Matthew Miller North Korea
Matthew Miller, a 25-year-old California native, was released from captivity in North Korea after journeying to the reclusive communist state to "interact" with its citizens. In the course of his journey, he tore up his tourist visa, and seemingly did everything he could to get North Korean authorities to prosecute him. Reuters

Matthew Todd Miller, a 25-year-old California native, made international headlines after attempting to claim political asylum in North Korea, tearing up his tourist visa, and seemingly doing everything that he could to get arrested in the reclusive Stalinist state.

Now, Miller has revealed in interviews with the website, that he actively sought to be taken prisoner in North Korea, in order to allow him to “speak to an ordinary North Korean person about normal things.” Miller was put on trial in North Korea on Sept. 14, and sentenced to six years hard labor for committing “hostile acts” against the state. It was however, surprisingly difficult for the American to get himself before a North Korean court.

“I went to North Korea to... be detained,” Miller told NKNews. “My main fear was that they would not arrest me when I arrived.

“I was trying to stay in the country,” said Miller. “They wanted me to leave. The very first night they said, ‘We want you to leave on the next flight.’ But I refused. I just did not leave.”

According to, Miller was not formally taken into custody by North Korean authorities until 15 days after he arrived in the country.

In addition to tearing up his tourist visa at Pyongyang airport, Miller had filled a notebook with writing that claimed, among other things, that he was a “hacker,” that he was in possession of important U.S. military secrets, and that he wanted to get U.S. military forces out of South Korea.

“Seeking asylum to avoid imprisonment,” the notebook said. “My agenda is to remove the American military from South Korea. In this process I attempted to access files from the bases [of] American military in South Korea. In the past, I was involved with Wikileaks. The American military is expanding its influence in Asia which I oppose.”

Miller admitted in the interview that he had gone over the top with his notebook saying, “it was filled with a number of extravagant things… [North Korean authorities] instantly knew it was false and wanted to know my true purpose of visiting.”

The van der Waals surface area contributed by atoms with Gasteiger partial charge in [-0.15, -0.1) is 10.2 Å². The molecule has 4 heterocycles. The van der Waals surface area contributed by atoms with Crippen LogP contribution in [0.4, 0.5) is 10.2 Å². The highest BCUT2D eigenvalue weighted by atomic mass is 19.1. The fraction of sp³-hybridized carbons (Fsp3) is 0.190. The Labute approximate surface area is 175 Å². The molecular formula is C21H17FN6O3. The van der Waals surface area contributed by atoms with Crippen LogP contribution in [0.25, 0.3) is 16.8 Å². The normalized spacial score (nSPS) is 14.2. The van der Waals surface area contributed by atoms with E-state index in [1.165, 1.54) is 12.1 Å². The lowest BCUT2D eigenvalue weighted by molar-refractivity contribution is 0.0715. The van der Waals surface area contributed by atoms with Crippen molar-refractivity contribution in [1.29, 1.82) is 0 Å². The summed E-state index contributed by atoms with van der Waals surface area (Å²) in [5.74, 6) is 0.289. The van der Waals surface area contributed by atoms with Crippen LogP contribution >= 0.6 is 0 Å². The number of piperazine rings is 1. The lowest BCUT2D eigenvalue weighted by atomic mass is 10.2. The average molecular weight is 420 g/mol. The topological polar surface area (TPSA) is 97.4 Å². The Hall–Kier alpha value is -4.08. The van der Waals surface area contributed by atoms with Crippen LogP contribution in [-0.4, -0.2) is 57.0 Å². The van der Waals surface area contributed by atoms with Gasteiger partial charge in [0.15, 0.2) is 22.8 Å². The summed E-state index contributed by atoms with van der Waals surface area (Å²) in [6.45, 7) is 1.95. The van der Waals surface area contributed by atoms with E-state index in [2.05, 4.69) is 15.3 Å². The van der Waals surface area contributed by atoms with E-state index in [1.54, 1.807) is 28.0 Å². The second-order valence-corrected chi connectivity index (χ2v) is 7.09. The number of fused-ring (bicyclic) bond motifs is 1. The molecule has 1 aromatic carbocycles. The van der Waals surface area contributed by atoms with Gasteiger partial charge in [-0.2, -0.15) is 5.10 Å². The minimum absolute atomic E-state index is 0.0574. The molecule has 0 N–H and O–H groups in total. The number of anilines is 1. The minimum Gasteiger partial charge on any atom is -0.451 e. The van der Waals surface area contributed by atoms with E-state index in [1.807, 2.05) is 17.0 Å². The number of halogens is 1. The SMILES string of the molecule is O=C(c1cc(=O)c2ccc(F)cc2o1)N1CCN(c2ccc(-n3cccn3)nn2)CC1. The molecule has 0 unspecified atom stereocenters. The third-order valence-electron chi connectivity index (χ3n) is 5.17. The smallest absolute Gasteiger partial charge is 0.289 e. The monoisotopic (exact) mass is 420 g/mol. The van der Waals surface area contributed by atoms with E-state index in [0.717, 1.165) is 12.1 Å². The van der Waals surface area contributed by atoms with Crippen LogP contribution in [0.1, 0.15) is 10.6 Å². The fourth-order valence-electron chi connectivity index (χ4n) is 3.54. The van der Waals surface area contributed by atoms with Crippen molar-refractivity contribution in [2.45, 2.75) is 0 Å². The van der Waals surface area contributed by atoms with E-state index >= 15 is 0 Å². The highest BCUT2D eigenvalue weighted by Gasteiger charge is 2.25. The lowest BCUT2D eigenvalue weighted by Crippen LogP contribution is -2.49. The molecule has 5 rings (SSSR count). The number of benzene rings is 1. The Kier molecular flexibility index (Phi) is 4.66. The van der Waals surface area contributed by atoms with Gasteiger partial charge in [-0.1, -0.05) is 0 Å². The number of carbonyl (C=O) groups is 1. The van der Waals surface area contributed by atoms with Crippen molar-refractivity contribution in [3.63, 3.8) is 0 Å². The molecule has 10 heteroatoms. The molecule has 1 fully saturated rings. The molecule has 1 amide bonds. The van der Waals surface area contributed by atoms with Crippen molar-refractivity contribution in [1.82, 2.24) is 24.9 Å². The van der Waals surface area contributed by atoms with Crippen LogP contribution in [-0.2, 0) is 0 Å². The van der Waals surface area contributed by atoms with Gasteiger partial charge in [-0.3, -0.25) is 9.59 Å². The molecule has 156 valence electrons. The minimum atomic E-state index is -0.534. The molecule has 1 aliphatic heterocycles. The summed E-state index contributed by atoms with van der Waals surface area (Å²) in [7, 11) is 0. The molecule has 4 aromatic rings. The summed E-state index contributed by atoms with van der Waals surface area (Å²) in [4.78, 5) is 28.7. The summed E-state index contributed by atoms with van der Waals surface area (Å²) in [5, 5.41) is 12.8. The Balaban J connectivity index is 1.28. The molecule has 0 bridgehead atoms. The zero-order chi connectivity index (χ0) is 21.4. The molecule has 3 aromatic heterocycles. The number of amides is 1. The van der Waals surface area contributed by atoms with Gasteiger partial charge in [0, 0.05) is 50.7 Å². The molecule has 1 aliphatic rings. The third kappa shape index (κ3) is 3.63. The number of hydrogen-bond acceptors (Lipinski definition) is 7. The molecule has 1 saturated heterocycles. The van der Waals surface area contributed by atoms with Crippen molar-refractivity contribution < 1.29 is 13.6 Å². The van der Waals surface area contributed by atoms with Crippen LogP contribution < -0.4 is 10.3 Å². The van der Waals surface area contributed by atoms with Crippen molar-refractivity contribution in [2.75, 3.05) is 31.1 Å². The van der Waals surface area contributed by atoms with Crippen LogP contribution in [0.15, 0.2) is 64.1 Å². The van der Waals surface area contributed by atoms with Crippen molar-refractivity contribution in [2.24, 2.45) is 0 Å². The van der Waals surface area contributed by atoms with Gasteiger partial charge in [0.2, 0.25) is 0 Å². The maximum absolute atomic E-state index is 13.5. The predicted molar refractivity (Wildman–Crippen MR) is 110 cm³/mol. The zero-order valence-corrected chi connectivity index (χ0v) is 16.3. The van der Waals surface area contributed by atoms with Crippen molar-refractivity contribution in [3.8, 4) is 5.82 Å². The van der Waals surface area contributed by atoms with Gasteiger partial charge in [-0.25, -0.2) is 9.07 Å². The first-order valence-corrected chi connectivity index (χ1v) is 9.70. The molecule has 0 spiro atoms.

A profile of Miller by the Reuters news agency painted a picture of a man who did not have close friends, a regular job or a means of supporting himself during the protracted period he spent in Asia, prior to his detention in North Korea.

Miller was also reportedly obsessed with “Alice In Wonderland,” the classic Lewis Caroll work.

After his trial and sentencing, Miller appeared in a video circulated by international media, describing his prison experience in North Korea as “eight hours of work per day. Mostly it's been agriculture, like in the dirt, digging around. Other than that, it's isolation, no contact with anyone,” he said.

Miller was eventually returned to the United States, along with fellow U.S. detainee Kenneth Bae, after Director of U.S. National Intelligence James Clapper visited Pyongyang, bearing a letter from U.S. President Barack Obama, which apologized for both men's crimes.

Miller and Bae were the last Americans to be held in North Korean custody, after Jeffry Fowle, a U.S. citizen who was held for leaving a Bible in a North Korean hotel room, and was released in October.

Clapper had suggested that North Korean authorities were “disappointed” that he was not there to negotiate some kind of diplomatic breakthrough. North Korea has a history of exchanging U.S. hostages for political favors. In 2009, American journalists Laura Ling and Euna Lee were released by North Korea in exchange for a visit from former President Bill Clinton.

For his part, Miller appears to be regretful about the costs of his journey through the North Korean looking glass.

"I was in control of my situation. I knew the risks and consequences. My trip has probably resulted in no change for anyone, except for me. I do feel guilt for the crime. It was a crime. I wasted a lot of time of the North Koreans’ and the Americans’, of all of the officials who spent time with my case,” he said, according to NKNews.